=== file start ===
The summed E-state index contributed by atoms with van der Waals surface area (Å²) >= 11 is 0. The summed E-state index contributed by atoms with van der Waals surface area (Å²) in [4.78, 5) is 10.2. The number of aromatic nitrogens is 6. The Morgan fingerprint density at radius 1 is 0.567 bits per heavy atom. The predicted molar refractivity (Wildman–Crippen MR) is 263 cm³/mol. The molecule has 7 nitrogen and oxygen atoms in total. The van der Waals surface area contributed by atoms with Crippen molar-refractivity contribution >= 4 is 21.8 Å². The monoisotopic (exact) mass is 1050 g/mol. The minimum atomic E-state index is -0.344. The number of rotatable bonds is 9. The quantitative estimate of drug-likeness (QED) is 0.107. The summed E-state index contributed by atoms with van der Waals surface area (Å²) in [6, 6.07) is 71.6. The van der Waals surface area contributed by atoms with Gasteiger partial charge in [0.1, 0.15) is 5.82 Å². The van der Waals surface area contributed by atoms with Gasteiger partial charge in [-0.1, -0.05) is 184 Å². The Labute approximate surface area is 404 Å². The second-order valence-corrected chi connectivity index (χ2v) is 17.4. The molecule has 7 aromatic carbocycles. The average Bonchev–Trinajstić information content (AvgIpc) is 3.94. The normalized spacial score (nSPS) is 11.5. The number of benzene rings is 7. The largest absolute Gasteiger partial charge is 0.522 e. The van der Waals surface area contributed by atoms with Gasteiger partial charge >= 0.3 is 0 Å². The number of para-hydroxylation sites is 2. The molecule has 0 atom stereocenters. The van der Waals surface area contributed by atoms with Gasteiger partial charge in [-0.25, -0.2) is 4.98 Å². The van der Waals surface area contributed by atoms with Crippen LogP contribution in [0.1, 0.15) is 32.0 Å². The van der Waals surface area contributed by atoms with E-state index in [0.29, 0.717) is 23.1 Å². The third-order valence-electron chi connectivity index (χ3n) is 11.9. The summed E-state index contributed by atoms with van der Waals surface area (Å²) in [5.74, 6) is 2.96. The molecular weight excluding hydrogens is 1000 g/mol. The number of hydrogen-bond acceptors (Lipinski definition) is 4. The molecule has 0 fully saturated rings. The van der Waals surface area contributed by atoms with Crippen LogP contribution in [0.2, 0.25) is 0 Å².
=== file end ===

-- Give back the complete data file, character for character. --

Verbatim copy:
The summed E-state index contributed by atoms with van der Waals surface area (Å²) >= 11 is 0. The summed E-state index contributed by atoms with van der Waals surface area (Å²) in [4.78, 5) is 10.2. The number of aromatic nitrogens is 6. The Morgan fingerprint density at radius 1 is 0.567 bits per heavy atom. The predicted molar refractivity (Wildman–Crippen MR) is 263 cm³/mol. The molecule has 7 nitrogen and oxygen atoms in total. The van der Waals surface area contributed by atoms with Crippen molar-refractivity contribution >= 4 is 21.8 Å². The monoisotopic (exact) mass is 1050 g/mol. The minimum atomic E-state index is -0.344. The number of rotatable bonds is 9. The quantitative estimate of drug-likeness (QED) is 0.107. The summed E-state index contributed by atoms with van der Waals surface area (Å²) in [6, 6.07) is 71.6. The van der Waals surface area contributed by atoms with Gasteiger partial charge in [0.1, 0.15) is 5.82 Å². The van der Waals surface area contributed by atoms with Gasteiger partial charge in [-0.1, -0.05) is 184 Å². The Labute approximate surface area is 404 Å². The second-order valence-corrected chi connectivity index (χ2v) is 17.4. The molecule has 7 aromatic carbocycles. The average Bonchev–Trinajstić information content (AvgIpc) is 3.94. The normalized spacial score (nSPS) is 11.5. The number of benzene rings is 7. The largest absolute Gasteiger partial charge is 0.522 e. The van der Waals surface area contributed by atoms with Gasteiger partial charge >= 0.3 is 0 Å². The number of para-hydroxylation sites is 2. The molecule has 0 atom stereocenters. The van der Waals surface area contributed by atoms with Gasteiger partial charge in [-0.25, -0.2) is 4.98 Å². The van der Waals surface area contributed by atoms with Crippen LogP contribution in [0.1, 0.15) is 32.0 Å². The van der Waals surface area contributed by atoms with E-state index in [0.29, 0.717) is 23.1 Å². The third-order valence-electron chi connectivity index (χ3n) is 11.9. The summed E-state index contributed by atoms with van der Waals surface area (Å²) in [5.74, 6) is 2.96. The molecular weight excluding hydrogens is 1000 g/mol. The number of hydrogen-bond acceptors (Lipinski definition) is 4. The molecule has 0 fully saturated rings. The van der Waals surface area contributed by atoms with Crippen LogP contribution in [0.2, 0.25) is 0 Å².